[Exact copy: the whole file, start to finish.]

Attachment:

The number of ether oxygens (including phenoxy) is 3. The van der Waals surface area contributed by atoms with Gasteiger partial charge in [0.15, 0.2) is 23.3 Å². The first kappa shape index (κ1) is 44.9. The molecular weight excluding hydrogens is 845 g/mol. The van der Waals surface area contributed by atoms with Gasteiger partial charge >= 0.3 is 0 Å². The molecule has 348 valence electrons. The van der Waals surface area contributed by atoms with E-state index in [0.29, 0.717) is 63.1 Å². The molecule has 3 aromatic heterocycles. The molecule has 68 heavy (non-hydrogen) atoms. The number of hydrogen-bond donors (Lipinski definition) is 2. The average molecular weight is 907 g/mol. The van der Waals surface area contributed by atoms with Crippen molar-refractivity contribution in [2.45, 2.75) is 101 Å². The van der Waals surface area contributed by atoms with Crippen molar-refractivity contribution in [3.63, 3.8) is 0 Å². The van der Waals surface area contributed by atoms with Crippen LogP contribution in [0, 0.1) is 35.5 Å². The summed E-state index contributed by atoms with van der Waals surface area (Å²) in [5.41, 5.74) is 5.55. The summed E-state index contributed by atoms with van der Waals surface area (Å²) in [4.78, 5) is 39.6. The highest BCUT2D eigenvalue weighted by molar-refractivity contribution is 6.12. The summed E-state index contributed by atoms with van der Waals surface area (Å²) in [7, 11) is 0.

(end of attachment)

The number of ether oxygens (including phenoxy) is 3. The van der Waals surface area contributed by atoms with Gasteiger partial charge in [0.15, 0.2) is 23.3 Å². The first kappa shape index (κ1) is 44.9. The molecular weight excluding hydrogens is 845 g/mol. The van der Waals surface area contributed by atoms with Gasteiger partial charge >= 0.3 is 0 Å². The molecule has 348 valence electrons. The van der Waals surface area contributed by atoms with E-state index in [0.29, 0.717) is 63.1 Å². The molecule has 3 aromatic heterocycles. The molecule has 68 heavy (non-hydrogen) atoms. The number of hydrogen-bond donors (Lipinski definition) is 2. The average molecular weight is 907 g/mol. The van der Waals surface area contributed by atoms with Crippen molar-refractivity contribution in [2.45, 2.75) is 101 Å². The van der Waals surface area contributed by atoms with Crippen molar-refractivity contribution in [3.63, 3.8) is 0 Å². The van der Waals surface area contributed by atoms with Crippen LogP contribution in [0, 0.1) is 35.5 Å². The summed E-state index contributed by atoms with van der Waals surface area (Å²) in [5.41, 5.74) is 5.55. The summed E-state index contributed by atoms with van der Waals surface area (Å²) in [4.78, 5) is 39.6. The highest BCUT2D eigenvalue weighted by molar-refractivity contribution is 6.12. The summed E-state index contributed by atoms with van der Waals surface area (Å²) in [7, 11) is 0.